The IMF’s voting system is further proof of its links to the Washington Consensus. Each IMF member country is given a quota based on its size in the global economy. The more economically powerful a country the more likely it is to receive a large quota.  The quota system determines how much money each country is permitted to provide the IMF, and thus indirectly translates into a certain stake in the organization for member countries.

At the time of this writing, the five countries with the largest IMF quotas are: the United States, the United Kingdom, Japan, Canada and Germany. This should raise important questions about power, geopolitics, and the global financial system, as well as concerns about the ideology and alignment of the IMF as an institution.

IMF loans are attached to a specific set of conditions, which typically include the devaluation of local currency, trade liberalization, the removal of price controls and subsidies, a fight against corruption, the implementation of austerity measures, and a focus on resource extraction for direct export. The overarching aims of IMF programs include imposing macroeconomic stability and re-orienting debtor countries toward neo-liberal market economies by focusing on trade, production, and foreign investment.

The reduction of trade barriers is also a key element of most IMF Structural Adjustment Programs. These mechanisms open the target economy up to the global market. This may seem good in theory but in practice tends to have disastrous effects on the poor and middle classes.

The IMF’s Historical Role in Egypt

The combined effect of privatization and reductions in trade barriers concentrates wealth among a small elite as well as foreign corporations that invest through its members. One of the primary causes for the increasing inequality and growing poverty in Egypt was the development of this elite group in the 1990s

During that decade, the Egyptian economy underwent a structural adjustment process in response to increasing economic problems following President Anwar Sadat’s infitah (or “opening,” a policy of economic liberalization). The goals of the country’s structural adjustment programs (ERSAP) included the following: transferring public companies to private control, reducing corruption, encouraging investment by altering prices to benefit trade, trade liberalization, and improving the country’s capital/money markets.

Overall, ERSAP aimed to reduce the role of the Egyptian government, to facilitate the extraction of resources for trade, to encourage investment by foreign corporations, and to integrate Egypt into the world capital system. Once implemented, ERSAP resulted in a myriad of social and economic problems, most notably a reduction in income for most Egyptians and an increase in unemployment rates.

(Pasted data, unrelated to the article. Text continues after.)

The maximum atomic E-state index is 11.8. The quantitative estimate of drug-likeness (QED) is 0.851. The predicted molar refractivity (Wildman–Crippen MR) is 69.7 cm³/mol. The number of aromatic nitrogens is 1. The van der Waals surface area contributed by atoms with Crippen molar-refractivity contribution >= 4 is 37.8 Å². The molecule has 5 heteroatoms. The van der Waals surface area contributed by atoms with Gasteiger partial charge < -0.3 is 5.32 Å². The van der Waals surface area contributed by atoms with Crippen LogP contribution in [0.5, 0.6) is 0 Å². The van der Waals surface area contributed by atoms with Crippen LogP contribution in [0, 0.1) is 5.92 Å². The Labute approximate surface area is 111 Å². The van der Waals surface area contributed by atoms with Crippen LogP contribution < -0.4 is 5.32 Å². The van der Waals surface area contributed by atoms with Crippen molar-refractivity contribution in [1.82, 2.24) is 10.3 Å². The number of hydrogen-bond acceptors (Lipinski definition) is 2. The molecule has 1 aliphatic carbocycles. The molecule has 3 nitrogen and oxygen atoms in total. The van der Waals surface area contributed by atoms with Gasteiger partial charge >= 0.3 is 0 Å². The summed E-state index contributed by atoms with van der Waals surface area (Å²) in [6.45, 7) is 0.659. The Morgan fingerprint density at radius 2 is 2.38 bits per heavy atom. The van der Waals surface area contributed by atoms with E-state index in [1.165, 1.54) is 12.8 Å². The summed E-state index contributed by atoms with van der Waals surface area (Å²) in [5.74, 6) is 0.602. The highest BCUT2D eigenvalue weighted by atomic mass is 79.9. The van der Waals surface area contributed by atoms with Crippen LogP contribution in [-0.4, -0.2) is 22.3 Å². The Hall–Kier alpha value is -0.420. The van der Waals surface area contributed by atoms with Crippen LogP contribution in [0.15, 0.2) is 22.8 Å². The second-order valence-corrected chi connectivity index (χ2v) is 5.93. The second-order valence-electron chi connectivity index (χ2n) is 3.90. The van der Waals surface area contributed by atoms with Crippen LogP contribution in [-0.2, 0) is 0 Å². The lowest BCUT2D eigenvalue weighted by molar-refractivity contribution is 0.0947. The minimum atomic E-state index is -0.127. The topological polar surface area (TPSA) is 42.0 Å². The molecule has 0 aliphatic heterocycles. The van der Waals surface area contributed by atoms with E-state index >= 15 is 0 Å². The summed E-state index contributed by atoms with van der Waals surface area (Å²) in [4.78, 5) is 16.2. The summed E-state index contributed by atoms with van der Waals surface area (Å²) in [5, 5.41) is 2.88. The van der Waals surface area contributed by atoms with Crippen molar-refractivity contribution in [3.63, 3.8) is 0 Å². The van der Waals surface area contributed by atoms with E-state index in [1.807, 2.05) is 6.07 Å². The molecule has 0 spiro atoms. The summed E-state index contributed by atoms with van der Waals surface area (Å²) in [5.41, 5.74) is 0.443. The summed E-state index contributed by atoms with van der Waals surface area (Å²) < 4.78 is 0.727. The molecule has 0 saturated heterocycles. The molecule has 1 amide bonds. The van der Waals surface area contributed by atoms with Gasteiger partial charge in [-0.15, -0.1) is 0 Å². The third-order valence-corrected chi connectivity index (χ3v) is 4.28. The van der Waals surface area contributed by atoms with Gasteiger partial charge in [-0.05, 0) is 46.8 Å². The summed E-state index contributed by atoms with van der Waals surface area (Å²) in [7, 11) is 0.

The Impact on the Current IMF Loan on Egypt

The IMF has been rightfully critiqued on numerous fronts. The institution weakens national sovereignty, and encourages privatization by concentrating wealth in the hands of foreign corporations and a small local elite. It also leads to major cuts in social subsidies and social services due to austerity demands.

As history demonstrates, implementation of the 2012 IMF loan will likely exacerbate socio-economic divisions in Egyptian society: it will encourage even more privatization, thus further enriching the wealthy local elite; it will likely lead to the cancellation of key subsidies and an increase in taxes; and it will most probably make a minimum or maximum wage cap impossible in the near future. As such, because of the IMF loan, the revolutionary demand for social justice is unlikely to materialize any time soon.


For the time being, because of instability inside Egypt, the IMF loan has been put on hold. This situation is, however, likely to end soon. It is expected that in January 2013, Morsi will implement the planned tax hikes, and remove some of the fuel subsidies. This will likely lead to severe social unrest, and possibly even spark the “hunger revolution” many in Egypt are expecting.

This state of affairs explains why Morsi and the Muslim Brotherhood pushed the constitution through so quickly. Had they waited until February 2013, as originally planned, social unrest from tax increases and fuel subsidy cuts would have greatly affected the Brotherhood’s ability to win the referendum.

The crisis surrounding the constitutional referendum, including Morsi’s now-rescinded seizure of extrajudicial power, not only distracted attention away from the economic collapse facing Egypt, but also typifies “disaster capitalism.” While the attention of Egyptians, audiences worldwide, and the media was focused on the political—specifically the referendum—Morsi announced a series of economic policies, such as reforms to the tax laws, which are likely to have devastating effects later on.